In Kant’s later writings it also becomes clear that maxims can have different levels of generality, implying that agents act not only under maxims but also under a system of maxims that form a hierarchy, with the more particular maxims fitting under the more general ones. Matthew Caswell (2006) has provided a good example of how an agent’s action can be explained by appealing to a system of maxims that form a hierarchy: “Take, for example, my behaviour in laying shingles on a roof. My maxim might run, ‘When making a wood-construction roof, I will nail shingles onto it, in order to build a well-protected covering for my house.’ This maxim fits under the more general maxim, ‘I will build a well-made roof, when constructing my house.’ This in turn might fit under the more general maxim, ‘In order to secure shelter, I will, if possible, build my own house;’ and again, ‘In order to survive the up-coming winter, I will obtain shelter’” (pp. 193–4.) Caswell notes two things. First, higher-order maxims do not fully determine the lower-order maxims that fall under them. The only constraint that the more general maxims impose on the lower subordinate maxims is that they must be a means to the end that the agent has selected. Second, higher-order maxims rationally justify lower-order maxims, that is, it is the whole system of maxims that provides the justification for the agent’s actions. In order to avoid regress, there must be a point where the chain of maxims ends. Kant is explicit about the need for an ultimate principle: “One cannot, however, go on asking what, in a human being, might be the subjective ground of the adoption of this maxim rather than its opposite. For if this ground were ultimately no longer itself a maxim, but merely a natural impulse, the entire exercise of freedom could be traced back to a determination through natural causes- and this would contradict freedom” (Kant 1998, 21/p. 47). Thus, in order to solve the problem of an infinite regress in the chain of maxims, Kant proposes that there is an ultimate, most general maxim, which is itself a product of free practical reason. Thus an agent’s character, her Gesinnung or fundamental moral disposition, is itself a higher-order maxim that underlies an agent’s choice of more particular maxims. It is the maxim not of this or that project or course of action, but of a person’s entire life (see Allison 1990, pp. 136–145; Caswell 2006, pp. 191–6). Furthermore, Kant’s ethical ‘rigorism’ entails that every action and morally responsible agent must be characterised as either good or evil, excluding the possibility of a middle term, i.e. cases of actions or people characterised as not entirely good or evil (Kant 1998, 23–4/pp. 48–9).Footnote 16 Kant claims that empirical incentives and the rational incentive of respect for the moral law constitute part of the content of the will of any finite rational being. On the one hand, empirical incentives are all subsumed under what Kant terms the principles of self-love or happiness. The end, happiness, consists in pursuing overall satisfaction in life (Kant 1997, 399), a natural necessary end that we cannot ignore (Kant 1997, 415). On the other hand, consciousness of the moral law is for Kant the most basic ‘fact of reason’ (Kant 2002, 29–50) and thus we are also incapable of completly ignoring the commands of the moral law. The moral law is an incentive to moral conduct, which means that for human agents, recognition of the moral character of an action is always an attractive feature of that action, that is, something that makes the action prima facie worth pursuing.Footnote 17 Therefore, considered materially, an evil and a good will have the same content, so the difference between a good Gesinnung and an evil one must lie in the form of the will, or in the manner in which the contents are combined, that is, in how the two incentives are subordinated, namely which one is incorporated as the condition of the other (Kant 1998, 36). The person with a good character is the person whose fundamental maxim is to make the moral law the supreme condition of all acts, thus subordinating the demands of happiness to the demands of morality (Kant 1998, 36). In the case of a fundamentally good maxim, the moral law functions as the supreme principle of justification of all acts and the agent strives to act only on those maxims that can be fully justified to others (or that treat others’ humanity as an end in itself). In contrast, an evilFootnote 18 person is committed to the promotion of her own happiness unconditionally and complies with moral requirements only insofar as they do not demand a great sacrifice of her own happiness. Evil is understood as a form of irrationality that involves either acting on subjectively valid motives while recognising that they do not provide justification for one’s actions, i.e. they lack objective validity [a form of moral weakness, ‘fraility,’ the first degree of radical evil (Kant 1998, 29/p. 53)], or more seriously, taking one’s subjectively valid motives as having objective validity [the third degree of evil which Kant terms ‘depravity’ (Kant 1998, 30/p. 54)], i.e. as reasons for action to which others ought to defer.Footnote 19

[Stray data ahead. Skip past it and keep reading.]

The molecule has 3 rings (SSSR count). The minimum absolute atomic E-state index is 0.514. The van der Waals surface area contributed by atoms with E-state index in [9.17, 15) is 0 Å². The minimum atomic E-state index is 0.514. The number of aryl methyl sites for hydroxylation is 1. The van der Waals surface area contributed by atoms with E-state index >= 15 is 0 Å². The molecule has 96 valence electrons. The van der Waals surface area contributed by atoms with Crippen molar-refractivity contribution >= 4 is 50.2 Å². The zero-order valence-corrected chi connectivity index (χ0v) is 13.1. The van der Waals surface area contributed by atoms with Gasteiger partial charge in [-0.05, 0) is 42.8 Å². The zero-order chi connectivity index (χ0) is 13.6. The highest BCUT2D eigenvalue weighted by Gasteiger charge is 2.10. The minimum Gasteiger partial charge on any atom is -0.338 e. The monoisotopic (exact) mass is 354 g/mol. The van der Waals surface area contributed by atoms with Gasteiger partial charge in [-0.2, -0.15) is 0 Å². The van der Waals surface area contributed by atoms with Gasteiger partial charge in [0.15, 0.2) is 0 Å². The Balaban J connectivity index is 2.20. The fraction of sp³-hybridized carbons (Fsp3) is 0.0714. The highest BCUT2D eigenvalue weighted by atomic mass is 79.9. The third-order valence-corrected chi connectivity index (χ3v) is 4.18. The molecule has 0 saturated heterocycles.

In the Religion Kant states that “the human being is by nature evil” (Kant 1998, 32/p. 55). Given Kant’s rigorism, this is usually taken to mean that the default or natural position of the human will is in fact evil. This is the so-called thesis of ‘radical evil,’ considered by some as one of the most controversial and difficult aspects of Kant’s moral psychology.Footnote 20 To provide a full account of this thesis and the various problems of interpretation that arise in relation to it is beyond the scope of this article. I will emphasise those aspects that are relevant for my argument. Kant claims that we have a ‘propensity’ (Hang) to radical evil, and although the concept of Hang is not identical to the concept of Gesinnung, some commentators interpret them as both referring to different aspects of the fundamental maxim of an agent (Caswell 2006, p. 199; Allison 1990, p. 153). According to this line of interpretation, Gesinnung refers to an agent’s fundamental moral disposition or character, while Hang is the free tendency of the will (Willkür) to choose in a certain way, i.e. in the case of an evil propensity, the tendency of Willkür to give undue weight to non-moral incentives, which implies the adoption of a fundamental evil maxim. This choice is deemed radical and evil because the agent freely chooses to turn away from the moral law, which is always an incentive to morality (Kant 2002, 72), and by doing so he is actively resisting its commands. Although this choice is said to be free (Kant 1998, 44), to the extent that it is also supposed to be universal, Kant says that the propensity to evil is an aspect of human nature, that is, is the human species as a whole that chooses a fundamentally evil maxim (Kant 1998, 32). This universality of the propensity raises serious difficulties because Kant offers no formal proof to back up this claim, appealing instead to the obvious and widespread empirical evidence of wrongdoing in the world (Kant 1998, 33). But empirical evidence is not sufficient to ground a claim of universality, and commentators have felt that a formal proof is in fact necessary.Footnote 21 Despite these difficulties, it is clear that at least in the Religion Kant is committed to the universal ascription of a human evil disposition. Kant also says that it is ethically necessary, and therefore it must be possible, to overcome radical evil (Kant 1998, 66–67). To overturn evil is to take on the task of becoming virtuous in the sense of acquiring a good Gesinnung: to make one’s commitment to the moral law unconditional. In fact Kant is clear that the basic human struggle is the struggle of overturning evil and attempting to change one’s fundamental maxim. This requires a ‘revolution of the heart’ (Kant 1998, 47, 51), which involves changing the order of subordination of our incentives, making the pursuit of happiness conditional on the demands of the moral law. That is, it is ethically necessary for us to struggle against this evil disposition or propensity (Kant 1998, 66–7).